Tuesday, 26 January 2021

Christmas sewing lesson

Lucy writes: Despite the stringent restrictions over Christmas, I was able to see some close family, and it was a particular joy to spend time in the sewing room teaching my Goddaughter, Agathe, how to make a patchwork scarf for her Luna Lapin to wear.




I was impressed by how quickly Agathe got the hang of the sewing machine. And Luna will be grateful for this beautiful handmade accessory in the cold weather we're having.




One of the things I'm looking forward to most when restrictions eventually lift is a return to spending time sewing with friends and family. Who knows when that will be?- but when it does happen, Guild of St Clare workshops and retreats will come roaring back into the calendar and I hope I will see many Guild members once again.

Saturday, 26 December 2020

Handmade Christmas at St Philip's Priory, Chelmsford

 Fr Stephen writes: "If it's red, and not a flower, then I've sewn it this week (the last week of Advent)...Getting good at upcycling old bits!"






Fr Stephen has a remarkable gift for making beautiful new altar furnishings out of crumbling old bits of vestments: I hope he'll give us a tutorial one day soon!

Friday, 25 December 2020

Hand-stitched Christmas presents

It's the time of year when our sewing efforts are directed away from vestments and embroidery, and towards the children on our present lists. This year I enjoyed myself enormously, making felt crowns and more stuffed animals, with clothes to go with them. James Sharpe has also taken a break from Royal School of Needlework homework to make a felt cat. 


Luna and Alfie, made by Lucy


Felt crown, made by Lucy


Another felt crown, also by Lucy


James's marmalade felt cat


Friday, 18 December 2020

Completion by our 2020 sponsorship winner of the Jacobean Crewelwork module

 Regular readers will remember that our Royal School of Needlework Sponsorship was this year won by a religious, who because of the hidden nature of the vocation prefers to remain anonymous. Despite the difficulties posed by the lockdown, our winner has already completed the first module of the Certificate Course: Jacobean Crewelwork. This is a beautiful piece of work, admirably executed, which already displays the skill and imagination which the RSN exists to foster.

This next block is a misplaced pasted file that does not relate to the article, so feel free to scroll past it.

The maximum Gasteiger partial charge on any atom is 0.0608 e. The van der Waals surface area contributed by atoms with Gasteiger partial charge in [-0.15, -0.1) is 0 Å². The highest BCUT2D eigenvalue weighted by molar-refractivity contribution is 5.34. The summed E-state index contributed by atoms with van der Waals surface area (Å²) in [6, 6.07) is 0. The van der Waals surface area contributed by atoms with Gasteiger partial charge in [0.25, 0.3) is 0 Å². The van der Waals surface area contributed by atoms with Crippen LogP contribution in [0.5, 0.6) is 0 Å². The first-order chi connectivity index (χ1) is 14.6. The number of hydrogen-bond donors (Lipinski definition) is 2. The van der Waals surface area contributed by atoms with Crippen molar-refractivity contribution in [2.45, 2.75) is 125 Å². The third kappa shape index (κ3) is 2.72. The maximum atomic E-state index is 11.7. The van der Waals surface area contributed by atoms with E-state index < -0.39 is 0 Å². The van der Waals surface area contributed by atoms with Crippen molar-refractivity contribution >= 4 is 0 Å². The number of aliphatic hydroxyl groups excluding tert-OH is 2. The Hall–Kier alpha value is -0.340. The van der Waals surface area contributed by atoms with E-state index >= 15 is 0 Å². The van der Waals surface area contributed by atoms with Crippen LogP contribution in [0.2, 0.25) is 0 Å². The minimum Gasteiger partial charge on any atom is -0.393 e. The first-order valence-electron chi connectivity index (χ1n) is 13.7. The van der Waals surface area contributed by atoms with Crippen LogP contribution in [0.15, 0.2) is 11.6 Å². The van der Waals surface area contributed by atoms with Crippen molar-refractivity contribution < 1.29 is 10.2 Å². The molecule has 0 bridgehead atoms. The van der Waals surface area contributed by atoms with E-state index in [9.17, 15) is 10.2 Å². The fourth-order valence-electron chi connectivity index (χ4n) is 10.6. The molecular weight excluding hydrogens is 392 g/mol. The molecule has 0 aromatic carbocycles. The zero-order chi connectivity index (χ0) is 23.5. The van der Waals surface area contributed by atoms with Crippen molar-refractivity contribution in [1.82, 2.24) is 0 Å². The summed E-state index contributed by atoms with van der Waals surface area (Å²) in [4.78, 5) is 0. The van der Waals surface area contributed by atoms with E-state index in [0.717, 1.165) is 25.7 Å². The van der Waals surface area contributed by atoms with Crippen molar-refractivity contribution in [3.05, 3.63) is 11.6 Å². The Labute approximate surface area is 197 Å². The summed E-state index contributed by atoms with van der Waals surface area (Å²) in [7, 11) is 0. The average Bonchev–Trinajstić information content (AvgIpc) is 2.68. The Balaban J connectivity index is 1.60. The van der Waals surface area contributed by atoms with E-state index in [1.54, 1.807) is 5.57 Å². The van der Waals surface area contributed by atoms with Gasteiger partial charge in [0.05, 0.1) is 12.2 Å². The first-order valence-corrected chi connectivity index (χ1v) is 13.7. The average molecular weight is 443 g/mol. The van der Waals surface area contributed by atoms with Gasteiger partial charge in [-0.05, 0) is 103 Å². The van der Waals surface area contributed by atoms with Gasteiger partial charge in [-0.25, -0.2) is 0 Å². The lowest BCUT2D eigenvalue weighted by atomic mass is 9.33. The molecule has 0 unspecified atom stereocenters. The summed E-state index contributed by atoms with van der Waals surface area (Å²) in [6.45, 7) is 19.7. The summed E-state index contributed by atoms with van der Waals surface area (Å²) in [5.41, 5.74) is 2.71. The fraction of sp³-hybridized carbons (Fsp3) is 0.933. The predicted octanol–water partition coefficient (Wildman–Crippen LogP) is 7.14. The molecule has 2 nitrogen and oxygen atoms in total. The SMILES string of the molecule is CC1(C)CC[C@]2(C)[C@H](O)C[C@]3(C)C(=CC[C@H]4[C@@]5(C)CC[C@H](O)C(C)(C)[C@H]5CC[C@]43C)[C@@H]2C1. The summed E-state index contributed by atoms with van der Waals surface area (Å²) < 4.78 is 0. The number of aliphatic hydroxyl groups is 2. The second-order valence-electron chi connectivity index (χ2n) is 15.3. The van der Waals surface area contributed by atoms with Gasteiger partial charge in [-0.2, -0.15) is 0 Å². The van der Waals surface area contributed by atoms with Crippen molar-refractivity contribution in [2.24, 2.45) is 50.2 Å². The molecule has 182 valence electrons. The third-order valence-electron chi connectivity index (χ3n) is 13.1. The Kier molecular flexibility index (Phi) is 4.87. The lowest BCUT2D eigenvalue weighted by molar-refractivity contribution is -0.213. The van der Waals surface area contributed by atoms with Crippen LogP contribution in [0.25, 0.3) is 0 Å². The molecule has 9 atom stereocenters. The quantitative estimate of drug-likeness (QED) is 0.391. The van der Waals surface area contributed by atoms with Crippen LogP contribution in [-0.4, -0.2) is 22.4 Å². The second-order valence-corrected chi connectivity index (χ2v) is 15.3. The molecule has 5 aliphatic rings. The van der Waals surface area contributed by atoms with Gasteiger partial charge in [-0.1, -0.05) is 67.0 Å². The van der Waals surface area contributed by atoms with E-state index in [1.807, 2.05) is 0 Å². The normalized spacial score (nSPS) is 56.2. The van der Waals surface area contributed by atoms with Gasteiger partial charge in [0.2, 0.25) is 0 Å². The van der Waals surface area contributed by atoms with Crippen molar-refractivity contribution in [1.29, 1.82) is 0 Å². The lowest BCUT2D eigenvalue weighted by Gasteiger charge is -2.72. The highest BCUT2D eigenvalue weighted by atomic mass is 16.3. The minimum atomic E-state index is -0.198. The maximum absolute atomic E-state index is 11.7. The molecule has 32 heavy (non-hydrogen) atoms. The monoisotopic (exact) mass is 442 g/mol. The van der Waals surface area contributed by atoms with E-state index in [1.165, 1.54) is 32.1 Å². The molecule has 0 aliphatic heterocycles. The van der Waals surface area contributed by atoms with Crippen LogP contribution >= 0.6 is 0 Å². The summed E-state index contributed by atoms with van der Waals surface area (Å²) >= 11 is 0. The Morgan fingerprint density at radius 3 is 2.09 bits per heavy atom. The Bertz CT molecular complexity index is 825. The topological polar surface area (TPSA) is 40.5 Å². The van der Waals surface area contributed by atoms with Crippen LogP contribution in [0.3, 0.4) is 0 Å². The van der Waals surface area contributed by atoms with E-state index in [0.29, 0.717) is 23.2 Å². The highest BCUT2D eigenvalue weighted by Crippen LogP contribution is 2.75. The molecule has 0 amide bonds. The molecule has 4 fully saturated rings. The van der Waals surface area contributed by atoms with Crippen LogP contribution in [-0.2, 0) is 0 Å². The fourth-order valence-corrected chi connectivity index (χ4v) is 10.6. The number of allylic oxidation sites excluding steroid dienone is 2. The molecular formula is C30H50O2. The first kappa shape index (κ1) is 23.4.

The colour scheme is charming, and shows a real feeling for colour.


I particularly love the use of trellis stitch in this piece: it's perfectly even, and the patterns are original and fun.


The unnamed embroiderer of this piece comments: "I was trying to figure out how long it took in total and know it's over 100 hours and probably somewhere around 150 hours or more...The romantic in me likes the idea of the sacrifice of hundreds of hours in making, say, a vestment and imagines the holy Angels adding this offering up to God at the Mass whenever the vestment is worn. 

"In meeting other broderers I was amazed at how talented others are; though it is also a little saddening when this talent is not used for God's glory, which is why it is very pleasing to me that the Guild of St Clare exists."

We are delighted to see the award in such hands as these, being put to such good use. Congratulations to our winner, and thanks for all you do to promote the use of embroidery in the service of God. 


Wednesday, 16 December 2020

December Vestment Mending day in Oxford

Thanks to the exemptions relating to instruction and training, our vestment mending day in December was able to go ahead, despite the restrictive Covid 19 tier system. 


We had a lovely day of sewing, mince pies and generally setting the world to rights: it was a delightful island of normality in this rather peculiar Advent season, which is usually so full of sociable festive preparations.


I hope we will be able to hold further sessions in the New Year, when mince pie eating will continue at least up to Candlemas.

Monday, 14 December 2020

Completion and gift of faldstool covers to Corpus Christi, Maiden Lane

 Many members will recognise these faldstool covers, which have been under construction for many months. They were completed during lockdown, and when lockdown 2 was lifted, we were able to take them in person to Maiden Lane to present to Fr Alan Robinson. They were needed for the Second Sunday in Advent, when the parish was expecting a visit from Bishop Robert Byrne of Hexham & Newcastle Diocese.



To my relief they fitted the faldstool as they ought, and looked beautiful in the magnificent setting of Corpus Christi, which Fr Robinson has lovingly restored. He has been spending his lockdown in making as many improvements to the church and its furnishings as possible, and the church is a fitting place for pontifical liturgies for which the faldstool is needed.




We have enjoyed making these covers enormously, and many Guild members have learned a lot about the traditional methods of vestment making in the process. I know that Fr Stephen Morrison OPraem, of the Chelmsford Norbertines, is particularly looking forward to assisting at a Pontifical Mass at which the black set will be used, as he himself contributed largely to the making of it.




Our next commissions involve making stoles, maniples, chalice veils and burses to complete Low Mass sets belonging to the Latin Mass Society. This will make use of the same skills that we have honed in the making of the faldstool covers: after this, I hope we'll make short work of them.




Thursday, 3 December 2020

Sewing and lace-making lessons in London

 Claire Fitzgerald, one of our generous and dedicated volunteers, is offering sewing classes for children and adults: for more information or to get in touch with Clare, click here.